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Not sure what you mean by rigorous, but for your purpose,I highly recommend Savov.

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It is a great balance between applied and pure math. It falls between Stewart and Spivak/Apostol. It is closer to the latter.

Really wonderful topics that are covered with the insight of a Harvard professor.

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What other books like Moise's do you know i.e. in between "spivakish" and "stewartish" but still a little bit on the side of Spivak? I tried to glance at the pdf version and it looks a lot better than the standard "thick" books these days. His book is hard to find and old (although it doesn't necessarily mean it's not good).

It is a great balance between applied and pure math. It falls between Stewart and Spivak/Apostol. It is closer to the latter.

Really wonderful topics that are covered with the insight of a Harvard professor.

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Thanks, but I have heard apostol makes the most references and applications to physics.What other books like Moise's do you know i.e. in between "spivakish" and "stewartish" but still a little bit on the side of Spivak? I tried to glance at the pdf version and it looks a lot better than the standard "thick" books these days. His book is hard to find and old (although it doesn't necessarily mean it's not good).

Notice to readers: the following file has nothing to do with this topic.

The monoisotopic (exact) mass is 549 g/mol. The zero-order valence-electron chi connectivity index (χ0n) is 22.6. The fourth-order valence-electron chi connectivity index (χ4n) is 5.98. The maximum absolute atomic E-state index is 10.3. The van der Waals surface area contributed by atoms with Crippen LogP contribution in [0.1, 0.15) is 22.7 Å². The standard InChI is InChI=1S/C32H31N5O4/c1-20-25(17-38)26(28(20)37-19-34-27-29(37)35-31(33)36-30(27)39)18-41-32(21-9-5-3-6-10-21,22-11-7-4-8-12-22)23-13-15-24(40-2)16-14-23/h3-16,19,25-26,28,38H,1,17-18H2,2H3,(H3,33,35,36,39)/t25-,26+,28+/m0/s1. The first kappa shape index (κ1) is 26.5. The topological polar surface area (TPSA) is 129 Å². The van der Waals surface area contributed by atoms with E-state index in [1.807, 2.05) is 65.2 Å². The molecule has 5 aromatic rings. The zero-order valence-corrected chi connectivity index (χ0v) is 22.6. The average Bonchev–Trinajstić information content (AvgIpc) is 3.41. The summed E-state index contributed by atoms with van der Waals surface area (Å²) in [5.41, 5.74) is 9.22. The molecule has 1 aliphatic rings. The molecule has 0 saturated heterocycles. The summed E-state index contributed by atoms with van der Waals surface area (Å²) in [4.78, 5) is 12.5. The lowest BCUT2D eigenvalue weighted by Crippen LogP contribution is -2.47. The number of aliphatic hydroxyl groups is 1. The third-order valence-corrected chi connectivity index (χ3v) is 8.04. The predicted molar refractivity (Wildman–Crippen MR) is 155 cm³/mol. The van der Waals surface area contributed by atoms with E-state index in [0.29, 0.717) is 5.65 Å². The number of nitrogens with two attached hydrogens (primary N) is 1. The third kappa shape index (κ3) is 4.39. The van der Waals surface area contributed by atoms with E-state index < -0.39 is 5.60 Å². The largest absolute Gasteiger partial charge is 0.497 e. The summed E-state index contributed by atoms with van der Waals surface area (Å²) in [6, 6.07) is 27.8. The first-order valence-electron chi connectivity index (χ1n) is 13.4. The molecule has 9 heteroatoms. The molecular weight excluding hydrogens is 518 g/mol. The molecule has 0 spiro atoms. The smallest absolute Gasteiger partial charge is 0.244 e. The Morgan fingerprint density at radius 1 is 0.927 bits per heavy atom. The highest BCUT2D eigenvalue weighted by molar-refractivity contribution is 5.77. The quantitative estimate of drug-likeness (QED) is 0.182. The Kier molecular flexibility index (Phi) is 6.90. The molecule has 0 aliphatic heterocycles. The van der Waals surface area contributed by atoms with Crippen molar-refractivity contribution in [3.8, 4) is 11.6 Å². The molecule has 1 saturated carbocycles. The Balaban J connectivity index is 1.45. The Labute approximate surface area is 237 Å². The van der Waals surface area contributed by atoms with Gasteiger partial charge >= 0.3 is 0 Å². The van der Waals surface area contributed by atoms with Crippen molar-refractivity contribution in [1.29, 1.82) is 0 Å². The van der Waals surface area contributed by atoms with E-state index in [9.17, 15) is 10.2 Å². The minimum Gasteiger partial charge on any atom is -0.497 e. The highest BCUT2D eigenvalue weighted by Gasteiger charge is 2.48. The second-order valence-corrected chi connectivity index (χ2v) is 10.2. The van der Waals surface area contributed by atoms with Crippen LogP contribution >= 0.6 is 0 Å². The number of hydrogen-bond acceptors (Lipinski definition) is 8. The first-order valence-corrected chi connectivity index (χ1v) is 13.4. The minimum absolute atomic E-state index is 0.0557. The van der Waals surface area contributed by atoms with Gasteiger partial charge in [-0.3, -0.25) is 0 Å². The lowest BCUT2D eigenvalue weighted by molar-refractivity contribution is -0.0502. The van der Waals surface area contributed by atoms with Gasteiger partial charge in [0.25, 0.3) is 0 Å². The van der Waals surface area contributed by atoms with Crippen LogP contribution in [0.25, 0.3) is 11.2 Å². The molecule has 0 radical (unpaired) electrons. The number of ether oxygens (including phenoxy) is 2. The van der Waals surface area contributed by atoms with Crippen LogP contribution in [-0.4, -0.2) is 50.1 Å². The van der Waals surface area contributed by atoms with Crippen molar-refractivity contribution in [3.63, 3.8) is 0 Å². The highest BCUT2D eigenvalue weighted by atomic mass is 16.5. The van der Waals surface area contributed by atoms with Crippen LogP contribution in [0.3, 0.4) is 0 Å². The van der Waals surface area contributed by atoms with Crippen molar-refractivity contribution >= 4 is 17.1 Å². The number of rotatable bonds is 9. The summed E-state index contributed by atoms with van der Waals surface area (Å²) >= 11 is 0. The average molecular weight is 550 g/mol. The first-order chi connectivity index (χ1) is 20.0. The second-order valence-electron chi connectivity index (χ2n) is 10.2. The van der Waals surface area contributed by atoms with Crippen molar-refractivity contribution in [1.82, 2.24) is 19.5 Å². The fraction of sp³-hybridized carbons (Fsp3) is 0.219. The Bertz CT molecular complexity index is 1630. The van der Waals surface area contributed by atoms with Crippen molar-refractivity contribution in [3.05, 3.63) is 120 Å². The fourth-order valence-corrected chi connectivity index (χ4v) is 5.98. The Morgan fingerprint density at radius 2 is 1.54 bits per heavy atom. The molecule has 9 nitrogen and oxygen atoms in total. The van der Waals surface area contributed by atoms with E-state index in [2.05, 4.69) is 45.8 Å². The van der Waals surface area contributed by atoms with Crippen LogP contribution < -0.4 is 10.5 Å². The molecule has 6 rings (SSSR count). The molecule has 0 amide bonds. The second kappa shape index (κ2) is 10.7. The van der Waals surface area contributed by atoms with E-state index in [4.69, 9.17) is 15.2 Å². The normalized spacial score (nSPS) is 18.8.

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Simmons (avoid the first edition)What other books like Moise's do you know i.e. in between "spivakish" and "stewartish" but still a little bit on the side of Spivak? I tried to glance at the pdf version and it looks a lot better than the standard "thick" books these days. His book is hard to find and old (although it doesn't necessarily mean it's not good).

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If you go on Amazon you can find Moise for $30. This includes book 1 and 2. The cover is green. It is not that expensive compared to todays textbooks.What other books like Moise's do you know i.e. in between "spivakish" and "stewartish" but still a little bit on the side of Spivak? I tried to glance at the pdf version and it looks a lot better than the standard "thick" books these days. His book is hard to find and old (although it doesn't necessarily mean it's not good).